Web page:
Running With Loose Ties


Bob is a member of the Loose Ties Model Railroad Club of the Susquehanna Valley in central Pennsylvania, and, in fact, he first broached the idea of a wheelchair-accessible model train layout in 2006 when he was invited to speak at the club’s annual meeting, even before he became a member. His dream became the Wheelchair Engineers program.

The more than 65 members of Loose Ties run and maintain central Pennsylvania’s largest modular model-train layout. Modular in this case means that the members periodically disassemble their 28-by-12-foot layout (purposely made in more than 40 modular sections) and reassemble it in shopping malls, business establishments, churches, historic railroad locations, and at the Central Susquehanna River Valley Visitors’ Bureau in Lewisburg, Pennsylvania, so they can share their love of model trains with hundreds of children and adults.

The Loose Ties exhibit features six common sizes of colorful model railroad trains, from the smallest – a Z Gauge so tiny it fits in the palm of your hand, to four G Gauge or impressive outdoor garden-size railroad trains. Three others more common under Christmas trees are the O Gauge and S Gauge that your grandfather may have run, and the HO, which is half the size of O Gauge.

Many people refer to O Gauge trains as “Lionel,” one of the largest manufacturers, but Loose Ties members also operate trains made by the other major manufacturers, such as Weaver’s Quality Craft of Northumberland, Pennsylvania, MTH, and Williams. On the Loose Ties layout, these trains run in and out of a four-track staging freight yard that adds four feet to the width and eight feet to the length of the layout.

Anyone gazing upward at the Loose Ties layout recognizes that the next level is for S-Gauge, more commonly known as American Flyer trains. The S-Gauge level highlights club members’ landscaping and design work: A refreshingly blue stream, beginning with a waterfall, and other details, makes this appear to be a real train running in a real setting. There are even billboards, which Loose Ties uses to thank businesses and other supporters.

The next level upward on the exhibit, the extensive HO layout, segues into model railroading’s smaller world. Several tracks loop in and out as HO trains move around the platform, going through tunnels and over bridges, past a village and a local freight yard.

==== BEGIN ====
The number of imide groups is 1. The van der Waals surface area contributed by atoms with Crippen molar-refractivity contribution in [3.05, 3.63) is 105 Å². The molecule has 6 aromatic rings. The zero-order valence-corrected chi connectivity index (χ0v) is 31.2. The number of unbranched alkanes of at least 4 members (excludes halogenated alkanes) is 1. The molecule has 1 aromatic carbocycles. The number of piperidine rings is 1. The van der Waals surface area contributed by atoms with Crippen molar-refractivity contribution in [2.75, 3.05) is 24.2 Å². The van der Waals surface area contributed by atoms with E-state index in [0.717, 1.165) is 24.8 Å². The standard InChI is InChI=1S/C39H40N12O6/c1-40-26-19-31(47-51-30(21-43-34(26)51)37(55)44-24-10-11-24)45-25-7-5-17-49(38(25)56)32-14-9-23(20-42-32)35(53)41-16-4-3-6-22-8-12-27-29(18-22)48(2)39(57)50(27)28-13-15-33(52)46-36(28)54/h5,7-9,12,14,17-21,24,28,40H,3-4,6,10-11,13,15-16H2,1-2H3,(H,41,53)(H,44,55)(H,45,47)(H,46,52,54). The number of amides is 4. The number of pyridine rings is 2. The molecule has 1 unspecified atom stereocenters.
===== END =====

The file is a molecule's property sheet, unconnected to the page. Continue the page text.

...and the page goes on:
Even smaller are the exhibit’s N-gauge trains. This size is smaller than the HO trains, making it possible for a model railroader to have a layout in less space.

Each year Loose Ties donates a number of complete model train sets to children under 14 years of age who come to specific exhibits accompanied by adults; the club chooses the winners in anonymous raffles.

In 2009 Loose Ties began opening its huge exhibit once a month at the Columbia Mall next to the Wheelchair Engineers program at Exit 232 of Interstate 80 near Bloomsburg, Pennsylvania. Wheelchair Engineers is open every Monday afternoon from 3 p.m. to 5 p.m. When the two free model train layouts open together on weekends, they offer truly eye-opening possibilities for the imaginations of young and old.

Jeffrey Johnstonbaugh, who runs garden-size trains, is Loose Ties’ hardworking president. “Our sole purpose in creating our exhibits is to encourage a family hobby that can create good times with friends,” he points out. “Just so adults don’t feel left out, we encourage visitors to take their trains out of the closet and bring them to run on our layout at the mall. You’ll get a chance to see that train you had as a child actually make a trip around the layout. You’ll be surprised at how well it will run.”

Loose Ties also invites anyone interested in pursuing the hobby of model trains to get information from the club’s website at www.looseties.com.


Copyright 2011 Wheelchair Engineers, all rights reserved.